Yep. Today was another session with my therapist Kent. I had a long list of things I wanted to talk to him about. There was a big issue that took most of our time. (Fortunately, I saved it for last.)
I have been attending this marriage class/small group study about marriage for the past several weeks. One of our assignments was to discover our own strengths and weaknesses and to discuss them. Then we were to ask each other to work on one of our weaknesses (which happens to be the other’s strength). I asked Tom to be more vocal; tell me what he’s thinking, more than just a few words when he answers questions, etc. He asked me to be calmer when dealing with the kids and not fly off the handle. Fair enough.
My question for Kent was “How can I get him to comment on my progress? I feel like I am handling things with the kids better, but I am not getting that response from Tom.” Kent then asked me why it was important to me that Tom thinks I’m doing a good job. And I said it keeps me trying. I said everyone likes an “atta boy!” He nodded, but prodded deeper, until we got down to I felt as though I needed Tom’s approval to make me feel good about what I was doing. As you can guess, this is not a good thing.
As usual, Kent made a comparison to food. 🙂 “If you make some potatoes and Tom thinks they aren’t salty enough, does that make you a bad person?” Well, no. But it does make me feel bad. Again, wrong answer. “Michelle, you are who you are. Those potatoes are a separate entity. They are not a part of you.” Okay. So? “Now, the next time you make potatoes, you may add extra salt. If Tom doesn’t say, ‘Hey! These are the best potatoes I’ve ever tasted!’ does that really matter?” Well, yeah, it does. I always ask “Do you like this recipe? How does that taste?”
Kent starts to grin, realizing this is going to take awhile.
“Okay, let’s start out with the fact that MOST people take ownership of this kind of thing; MY potatoes, MY pumpkin pie. So, when someone says, ‘That is a beautiful pie,’ that makes most people stand up straighter and all happy. But, think about it. They didn’t say YOU were beautiful; they said the PIE was beautiful.” I laughed and said they might be thinking (yeah, you are UGLY, but that is one beautiful pie.) “Exactly!” he said. “That pie is just a separate entity and is not a part of you. You are who you are. You are a whole person and that pie does not complete you nor does it take away a part of you. You don’t really need anyone to tell you that you are more than you think you are. That would be like someone telling you ‘Hey, Michelle, you have ten fingers! You thought you only had eight, but you have ten!’ Now that’s a completely different story. That IS a part of you. The pie is not. If they say, ‘You made a terrific pie!’ is that going to give you another arm or something?”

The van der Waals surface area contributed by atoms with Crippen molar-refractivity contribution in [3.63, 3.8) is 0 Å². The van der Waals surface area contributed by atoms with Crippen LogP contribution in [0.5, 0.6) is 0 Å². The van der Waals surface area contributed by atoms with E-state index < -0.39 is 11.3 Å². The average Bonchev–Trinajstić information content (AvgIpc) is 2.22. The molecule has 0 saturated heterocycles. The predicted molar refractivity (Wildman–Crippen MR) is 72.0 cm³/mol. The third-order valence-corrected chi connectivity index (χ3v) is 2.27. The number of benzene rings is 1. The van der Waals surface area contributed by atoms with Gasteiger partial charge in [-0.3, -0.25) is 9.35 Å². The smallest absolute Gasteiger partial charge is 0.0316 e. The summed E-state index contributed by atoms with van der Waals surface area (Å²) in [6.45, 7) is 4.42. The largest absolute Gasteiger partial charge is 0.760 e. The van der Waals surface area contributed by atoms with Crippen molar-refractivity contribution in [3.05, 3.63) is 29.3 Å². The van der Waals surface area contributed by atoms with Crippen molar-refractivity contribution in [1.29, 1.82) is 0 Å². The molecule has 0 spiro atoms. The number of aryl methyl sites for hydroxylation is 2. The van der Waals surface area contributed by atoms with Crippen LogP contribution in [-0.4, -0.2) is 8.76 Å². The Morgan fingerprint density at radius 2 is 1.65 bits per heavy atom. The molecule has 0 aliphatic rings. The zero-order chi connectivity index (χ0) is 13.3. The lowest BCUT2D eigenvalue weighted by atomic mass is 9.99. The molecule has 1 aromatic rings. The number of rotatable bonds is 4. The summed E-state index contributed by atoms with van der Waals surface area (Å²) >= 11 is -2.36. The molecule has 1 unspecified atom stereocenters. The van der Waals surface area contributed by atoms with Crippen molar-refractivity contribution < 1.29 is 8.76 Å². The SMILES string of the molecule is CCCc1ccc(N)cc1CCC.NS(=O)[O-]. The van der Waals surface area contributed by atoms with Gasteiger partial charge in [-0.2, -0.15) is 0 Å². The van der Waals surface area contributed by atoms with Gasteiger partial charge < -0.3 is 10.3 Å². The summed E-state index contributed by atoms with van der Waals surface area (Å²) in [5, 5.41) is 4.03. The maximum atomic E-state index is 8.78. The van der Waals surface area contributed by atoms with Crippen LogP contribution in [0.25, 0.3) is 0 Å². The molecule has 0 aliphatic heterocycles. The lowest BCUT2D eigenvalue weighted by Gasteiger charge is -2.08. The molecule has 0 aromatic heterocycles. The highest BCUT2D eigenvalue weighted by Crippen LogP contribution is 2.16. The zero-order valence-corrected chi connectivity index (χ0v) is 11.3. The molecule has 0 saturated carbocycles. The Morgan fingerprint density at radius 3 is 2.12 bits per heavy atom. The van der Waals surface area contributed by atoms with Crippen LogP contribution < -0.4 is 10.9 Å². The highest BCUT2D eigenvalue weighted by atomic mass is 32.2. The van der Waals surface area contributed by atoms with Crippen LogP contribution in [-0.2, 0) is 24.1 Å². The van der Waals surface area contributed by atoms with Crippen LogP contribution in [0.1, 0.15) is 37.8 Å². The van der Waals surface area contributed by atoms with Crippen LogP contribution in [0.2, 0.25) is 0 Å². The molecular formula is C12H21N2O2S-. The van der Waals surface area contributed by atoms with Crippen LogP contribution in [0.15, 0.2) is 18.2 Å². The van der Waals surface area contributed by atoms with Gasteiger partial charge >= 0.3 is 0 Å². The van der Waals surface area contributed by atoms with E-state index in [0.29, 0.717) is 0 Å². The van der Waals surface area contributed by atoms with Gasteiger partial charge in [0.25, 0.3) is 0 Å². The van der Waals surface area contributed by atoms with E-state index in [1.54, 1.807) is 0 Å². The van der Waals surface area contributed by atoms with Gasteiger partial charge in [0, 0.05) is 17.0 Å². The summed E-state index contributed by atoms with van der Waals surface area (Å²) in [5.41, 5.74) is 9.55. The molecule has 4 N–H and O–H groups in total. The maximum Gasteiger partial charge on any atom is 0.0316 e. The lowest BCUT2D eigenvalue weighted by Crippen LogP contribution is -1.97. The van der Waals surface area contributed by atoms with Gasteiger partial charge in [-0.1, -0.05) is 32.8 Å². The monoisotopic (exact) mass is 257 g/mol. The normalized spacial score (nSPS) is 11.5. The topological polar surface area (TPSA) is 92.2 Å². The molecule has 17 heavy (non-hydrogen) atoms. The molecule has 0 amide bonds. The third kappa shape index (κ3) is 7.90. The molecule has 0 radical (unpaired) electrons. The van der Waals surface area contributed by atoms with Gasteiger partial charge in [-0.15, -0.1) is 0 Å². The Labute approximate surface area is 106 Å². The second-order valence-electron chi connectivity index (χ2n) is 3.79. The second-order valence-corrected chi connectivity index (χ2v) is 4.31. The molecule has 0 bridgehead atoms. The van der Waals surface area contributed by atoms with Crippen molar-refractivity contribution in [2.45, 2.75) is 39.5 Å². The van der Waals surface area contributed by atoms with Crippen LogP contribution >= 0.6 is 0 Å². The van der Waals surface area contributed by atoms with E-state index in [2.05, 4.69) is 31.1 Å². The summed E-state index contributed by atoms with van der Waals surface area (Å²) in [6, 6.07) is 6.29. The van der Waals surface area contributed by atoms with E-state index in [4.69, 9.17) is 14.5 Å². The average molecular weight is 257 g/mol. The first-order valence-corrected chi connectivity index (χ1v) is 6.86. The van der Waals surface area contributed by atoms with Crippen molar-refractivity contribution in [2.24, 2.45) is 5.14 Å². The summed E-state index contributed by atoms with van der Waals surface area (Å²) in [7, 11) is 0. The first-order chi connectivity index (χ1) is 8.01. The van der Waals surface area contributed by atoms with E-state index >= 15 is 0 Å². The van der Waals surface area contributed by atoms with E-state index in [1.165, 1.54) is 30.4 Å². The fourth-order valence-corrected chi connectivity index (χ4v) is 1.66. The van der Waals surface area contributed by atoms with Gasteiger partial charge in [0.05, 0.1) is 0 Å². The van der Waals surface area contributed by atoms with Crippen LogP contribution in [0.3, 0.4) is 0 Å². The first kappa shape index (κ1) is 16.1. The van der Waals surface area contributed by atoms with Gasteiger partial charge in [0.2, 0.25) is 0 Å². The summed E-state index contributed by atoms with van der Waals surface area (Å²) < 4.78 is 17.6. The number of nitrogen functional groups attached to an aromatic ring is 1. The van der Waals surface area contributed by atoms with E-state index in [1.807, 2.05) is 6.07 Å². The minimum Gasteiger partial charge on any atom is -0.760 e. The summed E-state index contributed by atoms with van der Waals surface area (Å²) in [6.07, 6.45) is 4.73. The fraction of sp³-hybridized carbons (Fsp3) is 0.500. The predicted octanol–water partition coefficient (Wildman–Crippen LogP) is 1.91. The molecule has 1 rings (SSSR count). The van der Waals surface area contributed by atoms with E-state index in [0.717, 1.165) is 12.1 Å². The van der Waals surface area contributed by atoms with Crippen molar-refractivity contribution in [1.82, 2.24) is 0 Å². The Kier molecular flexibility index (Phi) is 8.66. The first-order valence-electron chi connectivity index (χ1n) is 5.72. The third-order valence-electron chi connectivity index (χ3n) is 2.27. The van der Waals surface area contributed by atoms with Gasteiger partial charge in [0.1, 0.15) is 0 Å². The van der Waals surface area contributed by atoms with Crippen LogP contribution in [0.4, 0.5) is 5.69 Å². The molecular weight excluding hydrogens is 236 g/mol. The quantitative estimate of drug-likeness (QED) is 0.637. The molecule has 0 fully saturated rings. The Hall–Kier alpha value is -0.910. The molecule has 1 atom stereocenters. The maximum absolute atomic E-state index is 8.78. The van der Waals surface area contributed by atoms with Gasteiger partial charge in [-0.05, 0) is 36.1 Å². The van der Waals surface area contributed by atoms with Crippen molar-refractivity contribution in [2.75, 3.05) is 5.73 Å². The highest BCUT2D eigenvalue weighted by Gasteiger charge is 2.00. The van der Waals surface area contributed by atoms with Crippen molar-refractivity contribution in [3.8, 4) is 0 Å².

Now, I’m finally catching on. (Sometimes I am a little slow…) But, I am also getting a little teary. I’ve spent my life trying to work for approval of someone, be it my parents, friends, or husband. I do feel like their approval is a part of me. When I don’t have it, I feel as though there is this hole in me, that only they can fill.
Kent said, “We’ll work on this the next few times.” Obviously, he thinks this may take some time.
I will write more about this tomorrow since I’m just writing this from memory without even looking at my notes. I know what you’re thinking, “How could there possibly be more? This whole thing took me an hour and half to read! Her session is only an hour, for cryin’ out loud!” Yeah yeah. Whatever. No one is holding a gun to your head and asking you to read this…
Maybe I just need Jerry McGuire to say, “You complete me.” Then, I’m good.